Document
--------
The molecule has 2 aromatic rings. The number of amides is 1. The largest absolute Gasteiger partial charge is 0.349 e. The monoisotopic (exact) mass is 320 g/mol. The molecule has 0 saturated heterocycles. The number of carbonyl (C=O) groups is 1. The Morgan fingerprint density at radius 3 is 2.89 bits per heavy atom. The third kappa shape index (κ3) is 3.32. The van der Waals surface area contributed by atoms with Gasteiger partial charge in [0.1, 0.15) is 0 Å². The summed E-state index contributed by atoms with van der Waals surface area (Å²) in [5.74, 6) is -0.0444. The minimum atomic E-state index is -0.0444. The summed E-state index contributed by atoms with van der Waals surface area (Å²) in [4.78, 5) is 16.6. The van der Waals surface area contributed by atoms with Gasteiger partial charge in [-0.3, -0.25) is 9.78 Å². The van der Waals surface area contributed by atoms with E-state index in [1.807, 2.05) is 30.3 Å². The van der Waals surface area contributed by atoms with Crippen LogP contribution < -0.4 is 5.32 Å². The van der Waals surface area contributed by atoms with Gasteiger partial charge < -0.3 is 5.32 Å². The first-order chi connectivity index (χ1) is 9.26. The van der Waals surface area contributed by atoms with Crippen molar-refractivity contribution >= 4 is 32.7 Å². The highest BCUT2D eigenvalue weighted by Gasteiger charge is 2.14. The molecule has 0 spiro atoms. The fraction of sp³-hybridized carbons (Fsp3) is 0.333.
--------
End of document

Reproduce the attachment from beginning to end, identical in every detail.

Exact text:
The molecule has 2 aromatic rings. The number of amides is 1. The largest absolute Gasteiger partial charge is 0.349 e. The monoisotopic (exact) mass is 320 g/mol. The molecule has 0 saturated heterocycles. The number of carbonyl (C=O) groups is 1. The Morgan fingerprint density at radius 3 is 2.89 bits per heavy atom. The third kappa shape index (κ3) is 3.32. The van der Waals surface area contributed by atoms with Gasteiger partial charge in [0.1, 0.15) is 0 Å². The summed E-state index contributed by atoms with van der Waals surface area (Å²) in [5.74, 6) is -0.0444. The minimum atomic E-state index is -0.0444. The summed E-state index contributed by atoms with van der Waals surface area (Å²) in [4.78, 5) is 16.6. The van der Waals surface area contributed by atoms with Gasteiger partial charge in [-0.3, -0.25) is 9.78 Å². The van der Waals surface area contributed by atoms with E-state index in [1.807, 2.05) is 30.3 Å². The van der Waals surface area contributed by atoms with Crippen LogP contribution < -0.4 is 5.32 Å². The van der Waals surface area contributed by atoms with Gasteiger partial charge < -0.3 is 5.32 Å². The first-order chi connectivity index (χ1) is 9.26. The van der Waals surface area contributed by atoms with Crippen molar-refractivity contribution >= 4 is 32.7 Å². The highest BCUT2D eigenvalue weighted by Gasteiger charge is 2.14. The molecule has 0 spiro atoms. The fraction of sp³-hybridized carbons (Fsp3) is 0.333.